Discussion Post: Trilby

March 4, 2010 at 7:23 am Leave a comment

The lady herself -- La Grande Trilby!

Congratulations to reader “kberke”, the winner of last month’s Classics Challenge Drawing! You too can be as lucky as he was — just make sure to participate in at least one week of this leg of the Classics Challenge (March 4 – April 30), and you’ll be entered to win a beautiful Penguin Clothbound Classic like the one kberke will be receiving.

As promised, this week Literary Transgressions is discussing Trilby by George Du Maurier. This book was the first modern American bestseller when it was published in 1894, and scholars speculate that Du Maurier may have been as well-remembered as Dickens if it weren’t for the facts that there is no definitive edition of Trilby and that no one speaks French anymore. Poor Du Maurier! Next week, we’ll be reading Persuasion by Jane Austen, but for now, on to the questions:

How does Trilby play with gender roles and expectations, especially those of Victorian England? What do you think Du Maurier is doing here? Is he a subverter or preserver of the gender status quo?

No doubt about it, Du Maurier likes playing with gender ambiguity. Trilby and Little Billee, two of the main characters, are continually described in words more often used for the opposite gender; Trilby is “jolly,” wears a man’s overcoat and slippers, is very tall and smokes cigarettes (a typically male habit, especially sans holder), while Little Billee is “delicate,” clean-shaven and is described by his mother as being as innocent as any girl. Even Trilby’s name is actually the name of a male fairy from a popular story of the early 19th century.

It’s notable that only after Little Billee and Trilby are torn apart emotionally that they begin acting in what would have been considered gender-appropriate ways. Trilby becomes more feminine after she stops modeling “for the figure,” but she only becomes the consumptive Victorian female once Little Billee has broken her heart — when Svengali takes her in, she is, as Elain Showalter points out, already an empty shell, on the brink of suicide.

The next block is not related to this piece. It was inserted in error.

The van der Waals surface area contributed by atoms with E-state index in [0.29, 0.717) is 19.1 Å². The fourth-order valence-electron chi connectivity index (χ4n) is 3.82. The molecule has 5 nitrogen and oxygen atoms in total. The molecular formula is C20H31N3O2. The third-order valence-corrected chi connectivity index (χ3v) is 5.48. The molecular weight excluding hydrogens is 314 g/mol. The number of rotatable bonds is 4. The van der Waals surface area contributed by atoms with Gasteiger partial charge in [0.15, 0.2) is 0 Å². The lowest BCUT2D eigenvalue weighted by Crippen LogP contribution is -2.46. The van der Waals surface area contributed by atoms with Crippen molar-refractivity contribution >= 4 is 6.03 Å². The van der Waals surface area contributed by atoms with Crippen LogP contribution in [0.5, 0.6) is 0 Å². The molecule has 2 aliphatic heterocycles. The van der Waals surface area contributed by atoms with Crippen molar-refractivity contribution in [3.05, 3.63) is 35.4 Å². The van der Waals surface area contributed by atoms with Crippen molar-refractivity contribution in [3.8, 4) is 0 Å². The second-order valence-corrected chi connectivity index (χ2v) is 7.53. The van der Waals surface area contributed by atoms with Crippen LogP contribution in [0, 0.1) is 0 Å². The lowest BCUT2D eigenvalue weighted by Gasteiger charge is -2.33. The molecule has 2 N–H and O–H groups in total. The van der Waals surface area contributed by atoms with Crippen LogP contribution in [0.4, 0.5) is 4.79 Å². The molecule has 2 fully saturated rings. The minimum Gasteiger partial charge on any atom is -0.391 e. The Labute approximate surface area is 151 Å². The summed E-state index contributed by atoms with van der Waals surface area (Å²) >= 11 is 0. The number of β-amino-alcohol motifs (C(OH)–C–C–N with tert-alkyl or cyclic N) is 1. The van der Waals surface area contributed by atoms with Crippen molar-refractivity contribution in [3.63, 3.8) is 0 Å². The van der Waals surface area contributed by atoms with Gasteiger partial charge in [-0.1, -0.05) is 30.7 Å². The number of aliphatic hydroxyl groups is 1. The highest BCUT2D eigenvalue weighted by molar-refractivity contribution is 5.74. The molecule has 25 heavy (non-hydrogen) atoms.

Is this a comment on the inherent emptiness of the type of  life allowed women in the Victorian era? Maybe — but remember that this may only be Du Maurier’s opinion, rather than a reflection of what life was really like.

The virtues of truth versus realism seems to have been a matter of widespread debate at the end of the nineteenth century, as we have seen in The Picture of Dorian Gray and see here in Trilby. Which do the characters in Trilby feel is more valuable, truth or beauty (as Keat’s aphorism that “beauty is truth; truth, beauty” seems to have been rejected)? Can you discern Du Maurier’s opinion?

Actually, I think Du Maurier is all about moderation. While he gently mocks the Laird for his picturesque paintings of things he’s never seen (that sell very well!), he also mocks Taffy for his realist paintings that seem to wallow a bit too much in “realist” squalor. Trilby’s sordid background is belied by her beauty and her cheerful demeanor; Little Billee’s innocent and sweet face belies the fact that he is literally without feeling.

The book itself is a study in nostalgia tempered by tragedy — Du Maurier seems to revel in beauty and pleasure, but recognize that life is full of sadness and brutality as well. It makes for a bittersweet story, but ultimately one that resonates with the reader.

For the titular character, Trilby does not really appear all that much. Why would Du Maurier name the book for her rather than, say, Svengali or Little Billee?

I am tempted to think the book should have been called Svengali, actually. Svengali’s name runs throughout the entire book, even becoming Trilby’s dying word!

But to be fair, Trilby is the thread that ties the story together. Essentially, Du Maurier has written about how Victorian prudishness and adherence to arbitrary social standards can make victims out of otherwise good and decent women — women like Trilby, in fact. Without Trilby, this book would basically be a self-indulgent rehashing of an aging artist’s heyday in bohemian Paris. With Trilby, it becomes a poignant tale of a good person driven to desperate ends by a repressive society. The title helps the reader focus on the eponymous character and what Du Maurier is trying to tell us through her.

These answers owe a great deal to Elaine Showalter‘s introduction to the Oxford World’s Classics edition of Trilby. She does an amazing overview of the main scholarly points of interest in this almost-forgotten novel. Also, she’s just all-around awesome.

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Entry filed under: LT Classics Challenge. Tags: , , .

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